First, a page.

J4.3 An Aerosol Initiated Transition from Widespread-Shallow to Isolated-Deep Precipitating Marine Boundary Layer Clouds

Wednesday, 9 July 2014: 4:30 PM
Essex Center/South (Westin Copley Place)
Stephen M. Saleeby, Colorado State University, Fort Collins, CO; and S. R. Herbener, T. L'Ecuyer, S. C. van den Heever, and W. Berg

Thin, low-level stratiform clouds cover a substantial portion of the earth's oceans, and thus, have the potential to impact the radiation budget and hydrologic cycle. The stability and precipitation efficiency of such cloud regimes is largely controlled by large scale forcing, boundary layer stability, and cloud microphysical properties. Variability in the in situ cloud droplet nucleating aerosol field can lead to changes in the size and number concentration of cloud droplets and the resulting rate and size at which rain drops are created through collision-coalescence processes. Modifications to the precipitation rates and amounts can impact precipitation cold pool strength, outflow speed, and low-level stability.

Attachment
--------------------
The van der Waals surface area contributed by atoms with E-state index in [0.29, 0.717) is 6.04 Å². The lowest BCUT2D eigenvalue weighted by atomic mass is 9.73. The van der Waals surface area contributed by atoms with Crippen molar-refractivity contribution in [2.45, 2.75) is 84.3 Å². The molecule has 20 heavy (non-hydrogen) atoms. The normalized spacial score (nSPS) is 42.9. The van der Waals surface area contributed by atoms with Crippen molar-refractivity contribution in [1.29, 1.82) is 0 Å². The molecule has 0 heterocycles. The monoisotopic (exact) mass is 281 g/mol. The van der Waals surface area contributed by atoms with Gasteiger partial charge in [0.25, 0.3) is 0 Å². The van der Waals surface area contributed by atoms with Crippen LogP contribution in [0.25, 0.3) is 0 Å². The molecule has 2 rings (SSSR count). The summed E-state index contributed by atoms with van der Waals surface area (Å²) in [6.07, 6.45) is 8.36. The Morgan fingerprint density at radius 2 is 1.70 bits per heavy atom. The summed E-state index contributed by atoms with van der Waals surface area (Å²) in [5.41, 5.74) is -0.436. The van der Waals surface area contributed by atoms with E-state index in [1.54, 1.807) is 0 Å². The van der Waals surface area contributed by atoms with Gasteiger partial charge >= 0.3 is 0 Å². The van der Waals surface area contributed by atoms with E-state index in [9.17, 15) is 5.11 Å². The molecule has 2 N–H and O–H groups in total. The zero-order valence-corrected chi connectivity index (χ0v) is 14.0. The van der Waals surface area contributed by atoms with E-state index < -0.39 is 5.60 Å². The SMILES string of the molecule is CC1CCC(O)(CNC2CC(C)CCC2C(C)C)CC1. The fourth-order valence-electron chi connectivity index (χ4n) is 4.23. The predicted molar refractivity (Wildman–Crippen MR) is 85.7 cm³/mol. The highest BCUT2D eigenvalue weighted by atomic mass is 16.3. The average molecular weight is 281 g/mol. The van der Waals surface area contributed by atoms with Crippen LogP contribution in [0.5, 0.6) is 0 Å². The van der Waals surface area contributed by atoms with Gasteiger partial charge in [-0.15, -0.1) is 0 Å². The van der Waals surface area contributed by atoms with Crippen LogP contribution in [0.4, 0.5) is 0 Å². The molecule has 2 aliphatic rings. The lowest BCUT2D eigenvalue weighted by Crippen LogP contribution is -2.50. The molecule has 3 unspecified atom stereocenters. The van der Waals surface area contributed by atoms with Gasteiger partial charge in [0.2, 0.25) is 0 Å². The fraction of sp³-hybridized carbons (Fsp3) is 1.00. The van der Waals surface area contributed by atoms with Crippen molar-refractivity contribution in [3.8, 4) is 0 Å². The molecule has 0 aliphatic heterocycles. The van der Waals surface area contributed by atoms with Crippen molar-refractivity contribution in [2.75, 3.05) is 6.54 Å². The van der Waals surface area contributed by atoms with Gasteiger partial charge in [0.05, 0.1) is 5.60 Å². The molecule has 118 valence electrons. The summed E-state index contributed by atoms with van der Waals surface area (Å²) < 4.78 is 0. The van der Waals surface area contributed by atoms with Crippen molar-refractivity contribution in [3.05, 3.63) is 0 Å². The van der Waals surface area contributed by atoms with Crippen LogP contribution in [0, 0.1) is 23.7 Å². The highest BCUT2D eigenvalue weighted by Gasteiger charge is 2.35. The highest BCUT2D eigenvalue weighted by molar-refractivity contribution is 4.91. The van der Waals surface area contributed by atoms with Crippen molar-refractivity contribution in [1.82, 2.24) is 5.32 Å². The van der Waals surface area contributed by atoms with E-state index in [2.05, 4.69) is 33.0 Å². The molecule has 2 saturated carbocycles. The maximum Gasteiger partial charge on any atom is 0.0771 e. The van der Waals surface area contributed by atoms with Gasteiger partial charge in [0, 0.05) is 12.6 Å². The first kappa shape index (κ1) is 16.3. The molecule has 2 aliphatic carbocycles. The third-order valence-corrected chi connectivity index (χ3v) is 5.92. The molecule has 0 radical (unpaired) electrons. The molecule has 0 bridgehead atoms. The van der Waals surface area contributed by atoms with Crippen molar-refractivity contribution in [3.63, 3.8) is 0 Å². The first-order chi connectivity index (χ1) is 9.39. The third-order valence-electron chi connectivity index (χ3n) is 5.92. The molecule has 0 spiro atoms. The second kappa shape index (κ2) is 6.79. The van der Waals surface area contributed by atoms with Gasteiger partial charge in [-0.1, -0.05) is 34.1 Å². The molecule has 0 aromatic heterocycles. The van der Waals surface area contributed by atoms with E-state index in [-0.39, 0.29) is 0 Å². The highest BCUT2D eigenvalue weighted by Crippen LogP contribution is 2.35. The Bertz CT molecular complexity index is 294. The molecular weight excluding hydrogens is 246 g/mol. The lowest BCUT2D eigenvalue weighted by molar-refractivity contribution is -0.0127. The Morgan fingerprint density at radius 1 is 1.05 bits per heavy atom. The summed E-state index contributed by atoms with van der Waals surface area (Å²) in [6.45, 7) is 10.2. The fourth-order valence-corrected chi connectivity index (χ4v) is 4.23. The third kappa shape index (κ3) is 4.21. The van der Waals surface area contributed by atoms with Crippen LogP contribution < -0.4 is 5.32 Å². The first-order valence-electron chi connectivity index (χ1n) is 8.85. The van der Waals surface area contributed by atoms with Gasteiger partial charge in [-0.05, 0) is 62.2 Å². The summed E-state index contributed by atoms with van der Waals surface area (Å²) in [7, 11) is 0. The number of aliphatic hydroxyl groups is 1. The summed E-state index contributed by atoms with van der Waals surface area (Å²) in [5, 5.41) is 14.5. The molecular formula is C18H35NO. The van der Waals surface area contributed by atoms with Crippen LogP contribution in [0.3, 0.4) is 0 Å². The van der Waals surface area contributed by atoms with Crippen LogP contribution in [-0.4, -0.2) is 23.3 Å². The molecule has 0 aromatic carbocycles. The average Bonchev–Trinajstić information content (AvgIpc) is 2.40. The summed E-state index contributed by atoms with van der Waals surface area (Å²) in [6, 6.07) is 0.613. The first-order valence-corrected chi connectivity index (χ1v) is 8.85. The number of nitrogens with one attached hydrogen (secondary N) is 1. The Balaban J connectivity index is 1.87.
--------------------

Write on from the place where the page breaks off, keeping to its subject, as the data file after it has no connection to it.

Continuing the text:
A high resolution numerical modeling study of the impacts of aerosols on precipitating tropical marine stratocumlus clouds was conducted to determine the potential aerosol influence on precipitation rates, cloud fraction, and cloud depth. In an environment without large-scale subsidence, an initial field of widespread stratocumulus clouds transitions into a field of isolated but deeper convective cells due to an increase in aerosol concentration. The transition to deeper convection is attributed to convective invigoration processes, while the erosion of the widespread stratiform layer is attributed to increases in entrainment, downdrafts, and cloud droplet evaporation resulting from more numerous, but substantially smaller cloud droplets generated from high concentrations of aerosols. These aerosol responses lead to a reduction in precipitation volume and a decrease (increase) in averaged light (relatively heavy) precipitation rates.

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